Category Archives: war

Every teardrop is a waterfall

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Our recent Sukkot holiday found us in one of the most beautiful areas of Israel. In the foothills of the Golan a series of rivers snake through the cliffs and canyons providing welcome relief to the searing heat in the summer and dramatic deluges in the winter and spring. The Hermon is Israel’s highest mountain, bordering Syria and at the edge of Lebanon. It’s hard to believe that this beauty and majesty is the backdrop to wars and terror. The fields in this area are fenced and signs warn of unexploded mines from past conflicts. Disused buildings are peppered with bullet holes and the army presence is hard to ignore. But on a beautiful day, when the sky is blue the colours are alive and fish and crabs that live in the clear waters swim peacefully it is good to take a breath, drink in the scenery and try to forget man’s cruelty and the sadness it brings and let nature do the talking.

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The Great Escape

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When I left Israel at the end of July, I left  sirens and explosions, booms and rattling windows. Now I am back. The sirens have stopped, normal life resumes.
I lived in a bubble for 5 weeks, little or no news, only sporadic social media use, a promise to myself not to read the hate or get involved in the arguments about right and wrong in this age old, never ending fight.

Luckily my bubble was full of parental love, family support, old great friends, gin & tonic at 5.30pm and a bedtime of 11pm. Scattered liberally with picnics, chocolate biscuits, fish and chips, roast dinners and ice cream for the kids every single day. Yes it was a bubble but it was a great big happy bubble (with only a few meltdowns on everyone’s behalf – myself included).

 
IMG_2804I re-discovered a friendship, watched as my kid’s started to converse with one another in English and kept busy, really really busy. As I look back I am amazed by the many incredible experiences my childers had. I could write a guide book to keeping small children amused in Cheshire. Bruntwood Park, Lyme Park, Tatton Park, Torkington Park, Bramhall Park. Styal Mill, Walk Mill, not one but two country shows complete with fairground rides and a pony ride. One trip to North Wales to visit relatives and crab off the jetty, a trout fishing expedition resulting in fresh trout for dinner and a ride on a steam train. A hideous trip to Legoland Discovery (the kids loved it), a walk IMG_2876around Salford Quays, a visit to Jodrell Bank and the Manchester Science Museum and number one son went on a night time bat walk (there are more bats in our garden than he saw). Phew. Where did we find the time? And that’s before we mention the camping trip where they pedalloed and kayaked and slept under stormy canvas, over excitement with the cousins, treasure hunts in the garden after tea, building woodland dens and damning streams.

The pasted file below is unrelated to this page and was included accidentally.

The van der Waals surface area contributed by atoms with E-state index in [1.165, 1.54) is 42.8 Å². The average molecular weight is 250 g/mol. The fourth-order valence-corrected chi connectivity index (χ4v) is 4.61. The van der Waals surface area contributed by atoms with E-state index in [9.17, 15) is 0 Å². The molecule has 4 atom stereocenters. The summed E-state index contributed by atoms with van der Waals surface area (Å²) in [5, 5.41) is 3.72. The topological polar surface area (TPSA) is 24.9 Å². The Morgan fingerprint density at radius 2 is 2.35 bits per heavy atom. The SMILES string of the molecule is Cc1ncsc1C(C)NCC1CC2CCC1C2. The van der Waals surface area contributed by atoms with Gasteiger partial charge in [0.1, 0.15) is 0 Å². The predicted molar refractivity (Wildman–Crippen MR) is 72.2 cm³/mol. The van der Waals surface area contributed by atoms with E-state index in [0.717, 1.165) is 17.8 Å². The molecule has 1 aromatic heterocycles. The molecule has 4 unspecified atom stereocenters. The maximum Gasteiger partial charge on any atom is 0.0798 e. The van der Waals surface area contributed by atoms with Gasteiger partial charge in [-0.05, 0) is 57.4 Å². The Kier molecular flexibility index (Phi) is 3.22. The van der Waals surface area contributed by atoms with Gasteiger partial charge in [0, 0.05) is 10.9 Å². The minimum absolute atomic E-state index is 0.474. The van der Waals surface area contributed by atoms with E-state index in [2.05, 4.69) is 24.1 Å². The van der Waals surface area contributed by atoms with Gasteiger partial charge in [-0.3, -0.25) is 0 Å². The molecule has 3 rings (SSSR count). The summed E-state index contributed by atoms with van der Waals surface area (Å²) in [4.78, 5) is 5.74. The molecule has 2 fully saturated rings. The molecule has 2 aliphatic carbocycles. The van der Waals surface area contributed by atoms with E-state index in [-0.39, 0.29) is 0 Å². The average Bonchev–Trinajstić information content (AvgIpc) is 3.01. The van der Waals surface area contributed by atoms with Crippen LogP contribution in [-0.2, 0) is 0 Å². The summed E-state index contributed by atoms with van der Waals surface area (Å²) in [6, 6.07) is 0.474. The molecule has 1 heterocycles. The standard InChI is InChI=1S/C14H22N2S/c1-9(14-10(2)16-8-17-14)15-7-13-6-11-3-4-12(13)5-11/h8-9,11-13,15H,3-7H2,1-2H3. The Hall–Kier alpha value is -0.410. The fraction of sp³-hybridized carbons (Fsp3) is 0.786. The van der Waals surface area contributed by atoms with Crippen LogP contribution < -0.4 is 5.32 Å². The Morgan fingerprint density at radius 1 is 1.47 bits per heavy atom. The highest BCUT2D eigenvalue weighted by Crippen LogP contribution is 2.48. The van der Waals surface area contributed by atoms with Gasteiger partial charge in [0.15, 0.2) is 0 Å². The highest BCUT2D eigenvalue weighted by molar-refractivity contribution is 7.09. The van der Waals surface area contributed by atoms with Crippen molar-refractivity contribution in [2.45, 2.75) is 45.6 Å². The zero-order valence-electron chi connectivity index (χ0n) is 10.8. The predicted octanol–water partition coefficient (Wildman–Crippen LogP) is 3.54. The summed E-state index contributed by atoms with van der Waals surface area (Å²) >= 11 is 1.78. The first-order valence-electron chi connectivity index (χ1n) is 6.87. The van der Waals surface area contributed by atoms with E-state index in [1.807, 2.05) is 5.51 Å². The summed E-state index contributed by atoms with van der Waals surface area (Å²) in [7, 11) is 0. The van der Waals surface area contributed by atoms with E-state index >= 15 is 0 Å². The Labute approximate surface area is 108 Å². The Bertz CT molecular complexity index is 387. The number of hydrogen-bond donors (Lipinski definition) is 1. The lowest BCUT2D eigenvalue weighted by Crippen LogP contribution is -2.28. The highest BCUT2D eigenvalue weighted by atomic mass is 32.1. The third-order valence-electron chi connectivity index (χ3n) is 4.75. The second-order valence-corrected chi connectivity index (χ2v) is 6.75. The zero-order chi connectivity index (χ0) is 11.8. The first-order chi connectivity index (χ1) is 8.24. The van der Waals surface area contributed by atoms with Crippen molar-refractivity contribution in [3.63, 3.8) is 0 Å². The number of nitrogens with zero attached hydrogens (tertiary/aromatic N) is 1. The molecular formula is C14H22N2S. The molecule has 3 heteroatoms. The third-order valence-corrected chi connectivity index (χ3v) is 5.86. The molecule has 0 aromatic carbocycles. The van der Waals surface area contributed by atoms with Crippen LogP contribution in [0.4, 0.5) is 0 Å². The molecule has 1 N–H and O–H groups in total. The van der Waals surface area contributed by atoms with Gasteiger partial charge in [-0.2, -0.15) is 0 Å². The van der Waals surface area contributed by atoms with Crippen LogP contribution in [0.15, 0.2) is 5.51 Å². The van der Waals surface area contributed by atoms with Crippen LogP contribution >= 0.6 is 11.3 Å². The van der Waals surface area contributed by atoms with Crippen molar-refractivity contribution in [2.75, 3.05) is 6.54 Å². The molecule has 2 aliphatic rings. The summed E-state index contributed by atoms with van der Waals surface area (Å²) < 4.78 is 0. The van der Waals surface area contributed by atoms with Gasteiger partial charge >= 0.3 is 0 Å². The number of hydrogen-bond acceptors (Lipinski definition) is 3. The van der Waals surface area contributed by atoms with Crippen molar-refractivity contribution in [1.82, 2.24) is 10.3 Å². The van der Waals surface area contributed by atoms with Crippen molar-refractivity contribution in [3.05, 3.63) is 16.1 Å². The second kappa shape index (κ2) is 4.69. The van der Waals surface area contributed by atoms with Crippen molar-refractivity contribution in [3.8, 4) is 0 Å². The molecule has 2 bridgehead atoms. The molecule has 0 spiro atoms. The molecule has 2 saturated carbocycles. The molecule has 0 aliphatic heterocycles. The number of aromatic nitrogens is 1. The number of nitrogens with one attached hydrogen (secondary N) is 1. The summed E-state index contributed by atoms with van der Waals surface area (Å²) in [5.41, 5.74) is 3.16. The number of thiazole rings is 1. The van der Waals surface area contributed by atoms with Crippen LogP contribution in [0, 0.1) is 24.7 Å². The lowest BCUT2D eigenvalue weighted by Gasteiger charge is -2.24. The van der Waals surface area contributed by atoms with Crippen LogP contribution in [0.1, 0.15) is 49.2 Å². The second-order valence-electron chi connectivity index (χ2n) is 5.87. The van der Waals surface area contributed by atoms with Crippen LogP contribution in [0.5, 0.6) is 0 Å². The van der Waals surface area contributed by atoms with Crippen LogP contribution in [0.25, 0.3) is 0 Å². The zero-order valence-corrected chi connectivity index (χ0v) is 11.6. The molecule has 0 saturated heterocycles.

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All this under the shadow of the situation back home that only the adults were aware of.
This wasn’t real life. It was a holiday, an extra long, extra fun holiday – perhaps I was over compensating for my perceived notion of their fear back home. In reality they had no fear, they don’t understand and even when number 1 son saw a rocket being exploded above his head a day before we flew it was my hands that were shaking, not his. His words, ‘why is it a real rocket?’

The coming back is hard.  Coming back is always hard from any holiday – who doesn’t want to escape reality for a prolonged period? The goodbyes are getting harder and harder.  For a moment at the airport I almost said to my mum, ‘I don’t want to go, don’t make me go’, but the truth is that she wasn’t making me go and I am not a child anymore.  My children and my husband need me to act like an adult and accept real life.  If I want to stay in the UK then not getting on a plane after an extended holiday is not the best way to go about it. But what a great holiday, thanks Mum and Pops x

 

 

And so it is

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I am rarely lost for words.  Ask anyone, I can talk…a lot.  I can also write reams and reams.  But I am lost for words.  I am just so angry and frightened, horrified and sorry, terrified and just plain sad that for the last week or so I just haven’t known what to say.

Three days ago I was dropping my twins at nursery when the alarm sounded.  I ran back to the classroom and accompanied 30 4-year-olds to a shelter.  The boom came seconds later.  We waited and then we all trooped out again.  Normality resumed.  Or our reality at least.  This experience affected me more than any of the other sirens, any of the earlier experiences of this messed up situation. I saw the faces of the children who just carry on as this is normal.

I have read a lot, a lot about the situation.  I have listened to Israelis, Palestinians, British, American, European points of view but it just makes me more angry and more sad, it doesn’t make any more sense.  Because that’s just it, the situation doesn’t make sense.  The suffering, the deaths, the injuries, the terror, it just doesn’t make sense.

All I ask is that everyone does as I do.  To listen to all sides.  To try to understand that this is not a black and white, goodies versus baddies, David versus Goliath situation.  In today’s warfare there is nothing simple.  And who pays the price?  The citizens, the innocents who are unable to control their own destinies, who often don’t know what is being done in their names’, right under their noses.  Haven’t the people of this region suffered enough?